The joke that was old when Moses was around: Tablet full of crude gags and riddles about beer is found – dating back to Exodus
By Rob Waugh
A newly translated tablet from the area of present-day Iraq runs through a series of riddles which show that even in 1,500BC, people liked a puzzle.
Modern audiences, though, should not expect to have their sides split – or indeed to solve any of the riddles, which are rather tricky (the riddles and their solutions are below).
Cuneiform script as seen in a clay tablet, found at Tell-El-Amarna, Egypt: The location of the tablet of riddles is not known, and the study authors worked from a transcription from 1976. The museum it was in was looted during the 2003 Iraq war
CAN YOU THINK LIKE A MESOPOTAMIAN? THE RIDDLES – AND THE ANSWERS
‘In your mouth and your teeth (or urine). Constantly stared at you. The measuring vessel of your lord. What is it?’
‘The tower is high, but it has no shade.’
Answer: Light. The riddle refers to a shaft of light hitting the ground.
He gouged out the eye. It is not the fate of a dead man. He cut the throat: A dead man – who is it?’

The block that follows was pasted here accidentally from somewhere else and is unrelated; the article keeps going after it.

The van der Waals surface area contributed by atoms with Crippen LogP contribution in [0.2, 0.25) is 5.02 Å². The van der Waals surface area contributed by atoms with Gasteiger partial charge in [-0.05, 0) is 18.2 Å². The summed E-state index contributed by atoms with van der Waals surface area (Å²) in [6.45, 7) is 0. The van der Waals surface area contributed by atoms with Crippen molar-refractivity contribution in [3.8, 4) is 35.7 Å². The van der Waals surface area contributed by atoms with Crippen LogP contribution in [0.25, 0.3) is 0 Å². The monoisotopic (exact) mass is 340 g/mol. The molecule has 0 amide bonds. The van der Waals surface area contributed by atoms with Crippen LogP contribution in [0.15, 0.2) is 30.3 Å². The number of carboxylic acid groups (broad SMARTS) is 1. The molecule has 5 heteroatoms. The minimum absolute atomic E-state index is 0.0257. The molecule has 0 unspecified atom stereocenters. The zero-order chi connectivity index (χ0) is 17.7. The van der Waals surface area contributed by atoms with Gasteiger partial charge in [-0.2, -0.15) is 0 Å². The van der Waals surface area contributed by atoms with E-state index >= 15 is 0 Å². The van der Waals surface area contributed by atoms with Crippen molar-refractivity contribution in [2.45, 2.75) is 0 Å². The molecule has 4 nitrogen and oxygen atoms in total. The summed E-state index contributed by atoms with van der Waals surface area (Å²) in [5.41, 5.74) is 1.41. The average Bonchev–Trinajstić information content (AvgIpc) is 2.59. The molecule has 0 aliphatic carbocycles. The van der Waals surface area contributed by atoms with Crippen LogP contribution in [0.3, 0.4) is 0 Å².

Answer: A governor – the joke here could be that a governor is portrayed as executioner.
The two rudest riddles have missing answers – or ones that don’t make sense.
‘The deflowered girl did not become pregnant. The undeflowered girl became pregnant. What is it?’
Answer: Auxiliary forces. The term for a group of soldiers is puzzling here, says Wasserman.
‘… of your mother, is by the one who has intercourse with her. Who is it?’
Answer: Perhaps thankfully, this answer has been lost.
Few riddles in the Akkadian language survive.
It was commonly used by the ancient Babylonians and other civilisations around the area of present-day Iraq.
The tablet dates to the time of the Biblical Exodus, and is thought to have been written near the Persian Gulf.
It was written in cuneiform script.
The text has large parts missing, and also appears to have been carved by an inexperienced scribe.
The text was translated by Michael Streck of the University of Leipzig and Nathan Wasserman of the Hebrew University of Jerusalem.
The authors suspect that the scribe might have lived near the Persian Gulf.
The find is all the more remarkable because the tablet itself might well be lost.
The museum the tablet was housed in was pillaged during the 2003 invasion.
The tablet was transcribed and published in 1976 by J J Van Dijk. The researchers used his transcript for their translation.
The location of the tablet is currently unknown – although the researchers say that it is small and does not look valuable, so they have not given up hope that looters might simply have ignored it.
‘We tried to figure out where the tablet is now,’ Wasserman said, in an interview with LiveScience.
‘But I don’t know. I very much hope that it is still there.’